Archive | August 21, 2014

Good Dog Hank

Good Dog Hank

Good Dog Hank









Good Dog Hank

Jackie French

Nina Rycroft

HarperCollins, 2014

hbk., 32pp., RRP $A24.99


ebk., RRP $A13.99


Hank is a very good dog – or so it seems. He obeys all the house rules like not eating from the table or climbing on the beds or chasing cars although he does have his own way of interpreting them! But it’s always with the best of intentions or the taking of opportunities that present themselves.

This is a really funny story from master author Jackie French brought to life by the charming pictures of Nina Rycroft, the team who created Dinosaurs Love Cheese.  Apart from the humour of Jackie’s words, their interpretation using what has to be the B-I-G-G-E-S-T dog ever, who is all legs, tongue and tail, makes this the perfect picture book in which there is such a marriage between text and illustration that one would be diminished without the presence of the other.  Written at a fast clip with nothing extraneous, we follow Hank as he gallops through the day in his own way, being really good in a wink-wink, nudge-nudge sort of way, depending on whether you are viewing his actions through the perspective of an adult, a child or Hank.  It would be a great introduction to teaching children that how we see something depends on our role within it.  It might be OK to wear a sock washed by Hank’s slobber if you’re a child, but maybe not so flash if you’re in charge of family laundry.

This is a feel-good story that can be a read-aloud, read-along or read-alone because it will touch the heart of anyone who has ever had a dog with a mind and a mischief of its own.  You don’t have to be a younger reader to relate to this story and enjoy it. One of these days I’m going to do one of those magical garden tours of Jackie’s garden and I fully expect to see Hank there somewhere.

A Secret Safe to Tell

A Secret Safe to Tell

A Secret Safe to Tell











A Secret Safe to Tell

Naomi Hunter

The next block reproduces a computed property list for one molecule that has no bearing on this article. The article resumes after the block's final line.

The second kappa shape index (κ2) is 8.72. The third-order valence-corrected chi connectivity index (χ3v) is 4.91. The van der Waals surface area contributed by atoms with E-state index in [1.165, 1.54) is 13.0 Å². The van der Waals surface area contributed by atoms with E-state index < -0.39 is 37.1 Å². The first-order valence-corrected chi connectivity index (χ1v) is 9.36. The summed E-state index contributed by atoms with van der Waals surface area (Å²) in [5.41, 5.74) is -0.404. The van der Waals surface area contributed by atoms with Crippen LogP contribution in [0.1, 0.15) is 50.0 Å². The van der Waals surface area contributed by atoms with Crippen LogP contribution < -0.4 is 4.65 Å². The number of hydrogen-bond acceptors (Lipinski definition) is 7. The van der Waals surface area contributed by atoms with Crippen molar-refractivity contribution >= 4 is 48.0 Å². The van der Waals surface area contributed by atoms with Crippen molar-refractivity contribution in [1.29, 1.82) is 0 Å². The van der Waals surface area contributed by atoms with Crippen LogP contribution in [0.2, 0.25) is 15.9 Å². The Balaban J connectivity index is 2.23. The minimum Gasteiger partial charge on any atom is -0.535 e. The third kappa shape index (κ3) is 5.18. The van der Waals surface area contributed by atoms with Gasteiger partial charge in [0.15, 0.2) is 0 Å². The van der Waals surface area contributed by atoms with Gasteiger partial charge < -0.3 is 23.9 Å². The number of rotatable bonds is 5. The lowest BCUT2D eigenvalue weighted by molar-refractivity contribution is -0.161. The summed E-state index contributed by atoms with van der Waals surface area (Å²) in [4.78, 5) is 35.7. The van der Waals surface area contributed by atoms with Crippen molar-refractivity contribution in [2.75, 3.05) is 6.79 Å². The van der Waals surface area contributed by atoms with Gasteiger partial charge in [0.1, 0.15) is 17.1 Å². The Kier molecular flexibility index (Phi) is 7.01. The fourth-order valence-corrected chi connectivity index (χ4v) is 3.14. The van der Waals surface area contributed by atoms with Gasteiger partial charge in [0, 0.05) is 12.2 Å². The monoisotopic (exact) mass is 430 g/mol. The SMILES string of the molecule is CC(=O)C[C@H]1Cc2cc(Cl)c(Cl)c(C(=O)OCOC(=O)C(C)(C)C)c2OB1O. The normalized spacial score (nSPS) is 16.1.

Karen Erasmus

JoJo Publishing, 2014

pbk, 32pp., RRP $A16.95



“He said I would get into BIG TROUBLE if I told anyone… I never wanted to be bad.”

“He said I would UPSET a lot of people if they knew what I had done…I didn’t want to make anyone cry”

“He made hurts in places where Band-Aids could not reach…”

“I tried to heal the pain but I wasn’t strong enough.”

“I thought about TELLING…but he said I’d be a LIAR… and no one would ever believe me.”

One in five children will be sexually assaulted in some way before their 18th birthday.

I remember being told that stark fact at a staff meeting in 1990 and, like many of my colleagues, didn’t really understand it let alone grasp its reality.  That sort of thing didn’t happen to kids at our school, to kids we knew.  But as we undertook courses in protective behaviours and mandatory reporting the reality started to hit.  Sadly, it would seem that nearly 25 years later the statistics haven’t changed according to Bravehearts  but the awareness has.  Sadly, given the Royal Commission and the prosecution of some high profile personalities, it is clear that this does happen to kids in our school and kids we know.  But, because of that Royal Commission and those prosecutions, there is a greater awareness of the problem and children are finding the courage to tell and adults are taking the time to listen.

A Safe Secret to Tell, written by someone whose dedication makes it plain that she was a victim, is a step in helping empower young children to tell, and if the first person doesn’t listen then keep on telling until someone does.  Tenderly capturing the thoughts and emotions of someone who has been abused – “My heart felt BROKEN… I think it started to CHANGE COLOUR”- this story will speak to the child and perhaps give them the courage to speak too, so they too can break his power and swing HIGH into the sky where his hands cannot reach. AT the end of the book there is a list of numbers a child can call and know there is someone who will listen and act on what they have to say.

On September 12, Bravehearts will host its annual White Balloon Day and is asking the question, “Who are you protecting?’ (#whoRUprotecting) and encouraging each of us to snap a #whoRUprotecting selfie: Answer the question ‘who are you protecting’ by writing a name on your palm and display the answer in a photograph.

When Tom from Int Books  sent me this book to review, I read it and put it aside knowing there would be a perfect time to share it.  This is that time.  Difficult though this subject may be and difficult though this review has been, the children in your school deserve to have access to this book – you just never know whose life it might change.